The anecdotal stories of the demise of physical media are now being backed up by research, with the latest study saying that streaming video will surpass DVD rental by 2018 as on-demand takes off and DVD sales crater.
PwC, or PricewaterhouseCoopers, predicts that electronic home video, which includes subscription video-on-demand services and cable on-demand offerings, will overtake the box office by 2017 and bring in $17 billion by 2018, double the $8.5 billion now.
During that same period of 2014 to 2018, physical home entertainment revenue will fall more than 28% from $12.2 billion last year to $8.7 billion in 2018.
As I said, the anecdotal evidence is there; there's only one video store within five miles of my home. The rest of my rental options are Redbox vending machines in supermarkets, and even that is in trouble, with reports that Redbox will remove 500 kiosks from stores. Redbox now makes up about half of the DVD rental market. It's not hard to see why this happened. Blockbuster was carrying huge debt when the Internet came along and could not adapt. Redbox is a subsidiary of Outerwall, formerly known as CoinStar. They have this business down.
And the fact is most if not all rentals are of new releases. So Redbox didn't suffer for carrying only the latest releases. How many people walk into a video rental store to get a Dolph Lundgren film from 1990 or the latest direct-to-video movies? So Blockbuster's huge space really wasn't needed. As for the mom and pop shops, they survived on adult video rentals, and the Internet sure took care of that problem. No more fear of being caught in the store by your neighbor when you are renting something naughty.
PwC points out that the amount of money that studios make per transaction may not be the same as a DVD rental but it is cheaper to distribute things digitally. And while DVDs have a lot of nifty extras, like deleted scenes, commentary tracks and alternate endings, most people don't care about those things.
There were two attempts to revitalize the DVD market, 3D and China. 3D has not done well at the box office and people aren't interested. The fact is, no one wants to wear those glasses. China is a massive market, but China has its own massive film market, and piracy there is pretty much the norm. So both tricks flatlined.
PwC did not get into what might be the savior of DVD, and that's 4k resolution, also known as Ultra High-Def, or UHD. Most people get their on-demand from cable rather than dish, and the cable wires cannot handle UHD. They can barely handle HD now. That's because most cable is copper, not fiber, and is limited in bandwidth.
Most HD comes over the wire in 720p rather than 1080i, and for multiple reasons, fiber is not going into homes. The cable companies aren't making the investments because, as Verizon and Google have learned, it's very expensive and very difficult to wire a city for fiber. Then there's all the Net Neutrality chicanery going on that threatens to slow everything down.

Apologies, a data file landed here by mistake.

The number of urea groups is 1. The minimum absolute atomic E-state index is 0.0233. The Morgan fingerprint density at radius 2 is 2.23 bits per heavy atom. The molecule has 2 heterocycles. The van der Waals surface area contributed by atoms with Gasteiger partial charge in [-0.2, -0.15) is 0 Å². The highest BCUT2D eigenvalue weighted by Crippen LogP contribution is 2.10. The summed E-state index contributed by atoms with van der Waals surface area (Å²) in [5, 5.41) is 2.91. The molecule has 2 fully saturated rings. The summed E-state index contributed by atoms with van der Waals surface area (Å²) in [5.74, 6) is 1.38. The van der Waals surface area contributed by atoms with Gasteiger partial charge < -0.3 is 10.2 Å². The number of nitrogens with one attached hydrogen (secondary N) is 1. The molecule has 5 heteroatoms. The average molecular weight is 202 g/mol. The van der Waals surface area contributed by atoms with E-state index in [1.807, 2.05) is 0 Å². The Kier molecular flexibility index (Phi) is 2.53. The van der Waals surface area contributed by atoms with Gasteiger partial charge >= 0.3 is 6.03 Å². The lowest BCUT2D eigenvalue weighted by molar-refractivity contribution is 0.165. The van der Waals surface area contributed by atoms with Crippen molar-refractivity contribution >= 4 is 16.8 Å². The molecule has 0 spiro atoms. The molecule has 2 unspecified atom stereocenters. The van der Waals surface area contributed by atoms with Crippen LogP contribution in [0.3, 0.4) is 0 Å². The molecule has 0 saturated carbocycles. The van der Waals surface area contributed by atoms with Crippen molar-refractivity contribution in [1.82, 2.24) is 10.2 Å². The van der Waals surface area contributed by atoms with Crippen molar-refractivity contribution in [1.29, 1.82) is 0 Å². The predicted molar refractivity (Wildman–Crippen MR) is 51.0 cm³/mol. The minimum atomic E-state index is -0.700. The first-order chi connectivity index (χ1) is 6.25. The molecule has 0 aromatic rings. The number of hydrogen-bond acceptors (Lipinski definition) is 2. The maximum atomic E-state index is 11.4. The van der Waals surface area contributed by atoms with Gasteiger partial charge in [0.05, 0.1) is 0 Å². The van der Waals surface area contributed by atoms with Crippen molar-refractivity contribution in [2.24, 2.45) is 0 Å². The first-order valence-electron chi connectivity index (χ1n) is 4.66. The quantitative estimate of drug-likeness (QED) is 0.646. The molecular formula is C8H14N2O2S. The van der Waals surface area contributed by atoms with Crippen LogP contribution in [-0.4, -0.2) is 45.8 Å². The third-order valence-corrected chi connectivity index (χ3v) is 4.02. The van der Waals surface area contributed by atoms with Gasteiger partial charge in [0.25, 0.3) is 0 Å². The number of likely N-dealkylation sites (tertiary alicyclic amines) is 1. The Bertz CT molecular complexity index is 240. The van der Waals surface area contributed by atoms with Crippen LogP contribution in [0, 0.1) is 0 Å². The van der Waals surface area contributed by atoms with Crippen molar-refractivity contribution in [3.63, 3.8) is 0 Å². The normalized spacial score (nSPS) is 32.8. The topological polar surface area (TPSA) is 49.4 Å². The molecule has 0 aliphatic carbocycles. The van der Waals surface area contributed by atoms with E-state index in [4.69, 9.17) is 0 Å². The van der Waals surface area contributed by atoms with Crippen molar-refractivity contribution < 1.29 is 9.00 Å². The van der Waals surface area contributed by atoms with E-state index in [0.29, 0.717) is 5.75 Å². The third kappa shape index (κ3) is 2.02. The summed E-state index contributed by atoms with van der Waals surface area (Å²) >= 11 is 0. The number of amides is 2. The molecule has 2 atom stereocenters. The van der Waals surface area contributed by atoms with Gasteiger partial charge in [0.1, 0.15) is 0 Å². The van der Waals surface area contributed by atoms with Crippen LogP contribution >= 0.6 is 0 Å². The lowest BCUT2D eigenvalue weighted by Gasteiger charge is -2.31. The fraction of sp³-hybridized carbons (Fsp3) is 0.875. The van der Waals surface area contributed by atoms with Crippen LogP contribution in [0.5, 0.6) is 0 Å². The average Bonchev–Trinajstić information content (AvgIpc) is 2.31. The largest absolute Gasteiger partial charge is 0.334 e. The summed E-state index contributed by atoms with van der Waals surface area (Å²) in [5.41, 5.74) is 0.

If UHD TVs come down in price – and they have already plunged from over $10,000 to about $3,000 in one year – then people will want content. There are some initial moves at 4k streaming, like Netflix's proposed 4k service, and the BBC is broadcasting the World Cup in UHD in England. They say users need speeds of around 20Mbps to watch 4K content without glitches. How many people have that?
So UHD might help revive Blu-ray DVD. And I don't believe DVD will ever fully go away. The advent of DVD has created a whole class of people who build libraries of movies so they can pull them out and watch when their whim hits. Netflix is often knocked for having a less-than-stellar selection of movies on-demand. If I want to watch some favorite old TV shows like "E.R." or "Star Trek: Deep Space Nine," my only option is DVD.
As for music media, there will likely be a return to CD or some kind of physical media, perhaps Blu-ray, which would be harder to rip. It's finally dawning on musicians that the promise of digital media and streaming audio is a load of bull. Nobody is making money right now, and the industry is going to react one way or another to make money.
I don't consider physical media doomed. The makers of it just need to lift a finger and make it special and thus worth the money. A lot of people are buying the Led Zeppelin album reissues because they come as a collection with a lot of content for the money. More and more DVDs come with the UltraViolet streaming option.
I know this much: when "Godzilla" comes to home video, I am not streaming that thing, I'm buying the Blu-ray.